The conditions were shocking which meant we would have kicked off nine (scrum-half) a lot. I was so focused on kick-chase and that sort of stuff that I didn’t really notice or feel any tension. Maybe the way Owen’s personality is, people want to label him as someone who would be like that, but the sounds coming out of camp now seem to show that he has moved on and evolved. You’d like to think that he’s a different person a few years later.
So that was my experience — but the difference for Marcus Smith is that Eddie really wants him to be there and Owen is ready to help and support him. He will be vocal and protect Marcus in defence but when it comes to attack, let’s listen to what Marcus has to say and how he reads the game because he is a step ahead of everyone else.
My first awareness of Marcus was when I was training with England and he came along to watch. We were training at Brighton College and he was a pupil there at the time. He met us and had some photos with a few of us. I’ve followed his career since then.
Owen Farrell must be willing to play the co-pilot and let Smith take the reigns in attack
I’ve been speaking to him over the last couple of years just to catch up with him after games and see how he’s going.
I’ve tried to share some ideas with him and I’ve been a keen admirer of his. He’s got so much talent and he has a great mentor in Nick Evans at Harlequins.
Marcus plays with his head up and attacks the space. He’s not afraid to make the big play but he’s also got a great decision- making brain. He knows how to get Quins on the front foot. He’s instinctive but also has a lot of nous and composure.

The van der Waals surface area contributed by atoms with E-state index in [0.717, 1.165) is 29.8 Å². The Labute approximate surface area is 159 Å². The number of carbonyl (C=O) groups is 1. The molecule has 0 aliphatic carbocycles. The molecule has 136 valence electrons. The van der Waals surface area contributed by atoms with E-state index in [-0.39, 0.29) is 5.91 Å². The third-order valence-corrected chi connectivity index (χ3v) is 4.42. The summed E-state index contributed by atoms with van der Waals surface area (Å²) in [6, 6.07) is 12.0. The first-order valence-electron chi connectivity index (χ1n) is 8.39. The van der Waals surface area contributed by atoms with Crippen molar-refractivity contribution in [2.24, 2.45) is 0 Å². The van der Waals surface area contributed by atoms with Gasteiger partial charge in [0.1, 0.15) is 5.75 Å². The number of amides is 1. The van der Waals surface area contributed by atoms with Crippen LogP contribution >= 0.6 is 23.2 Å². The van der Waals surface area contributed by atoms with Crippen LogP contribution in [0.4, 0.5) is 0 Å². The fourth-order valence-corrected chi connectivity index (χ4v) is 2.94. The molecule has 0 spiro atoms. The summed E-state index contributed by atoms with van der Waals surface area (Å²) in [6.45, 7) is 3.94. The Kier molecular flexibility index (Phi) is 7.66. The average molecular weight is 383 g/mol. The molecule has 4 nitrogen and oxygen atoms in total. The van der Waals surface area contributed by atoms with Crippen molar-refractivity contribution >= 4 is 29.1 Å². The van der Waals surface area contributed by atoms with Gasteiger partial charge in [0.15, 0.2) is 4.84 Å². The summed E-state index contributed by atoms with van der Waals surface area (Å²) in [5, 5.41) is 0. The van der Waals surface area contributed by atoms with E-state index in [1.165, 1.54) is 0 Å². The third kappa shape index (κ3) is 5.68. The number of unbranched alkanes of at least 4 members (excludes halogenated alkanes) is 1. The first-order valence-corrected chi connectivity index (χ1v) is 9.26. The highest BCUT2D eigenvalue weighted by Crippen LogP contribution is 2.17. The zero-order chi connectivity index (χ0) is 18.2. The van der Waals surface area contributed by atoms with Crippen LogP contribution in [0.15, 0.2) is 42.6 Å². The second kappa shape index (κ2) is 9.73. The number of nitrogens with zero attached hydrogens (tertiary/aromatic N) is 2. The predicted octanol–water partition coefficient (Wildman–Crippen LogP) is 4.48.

In the last few years, when the pressure has been on, he has performed in the big games.
He has the ability to go to the line and threaten defences. He has a great running game and a goose-step which he uses to find space. He can also step laterally. When you put runners around him it’s so dangerous because he can be in front of one defender but suddenly skip to the next and create an overlap or an underlap, with runners coming back on the inside.
Smith and Farrell could prove to be a fruitful combination and it will be interesting to see them
He’s got a lot of ‘wow’ factor but over the last couple of years he’s been building his game so that he’s now dominating and leading. Quins have built an attack around Marcus and Danny Care.
He’s 22 and the timing is right for him to establish himself in the England set-up, with Owen there to help him.
I like the principle of having playmakers at 10 and 12 and I think Owen has played a lot of his best rugby for England at No 12. If you go back over the years, using that system is often when England have been at their most successful as an attacking unit.
It is effective when they use big forwards across the pitch as runners, then use the extra ball player to spread the ball wide.
The system will allow Marcus to focus on being himself and that means offering a running threat. He doesn’t have to worry about taking the ball into contact, which he does so often.
Smith can take the ball to the line and uses his goose step to create space and opportunities
With Owen there to spread the ball in the next phase, it will allow him to get back on his feet and back into the game. Owen will act as a second pair of eyes and ears and he will certainly demand the ball if the chance is on to get it out wide. Marcus can really focus on attacking the line and ball-playing. Owen can bring his outside backs into the game, because he’s such a good passer.
This is a system that can work. If England get the right balance between the two playmakers, it will get the best out of both of them in the 10 and 12 jerseys.
I believe that can happen and it could prove to be an exciting combination.
Danny Cipriani will be writing for Sportsmail throughout the autumn internationals.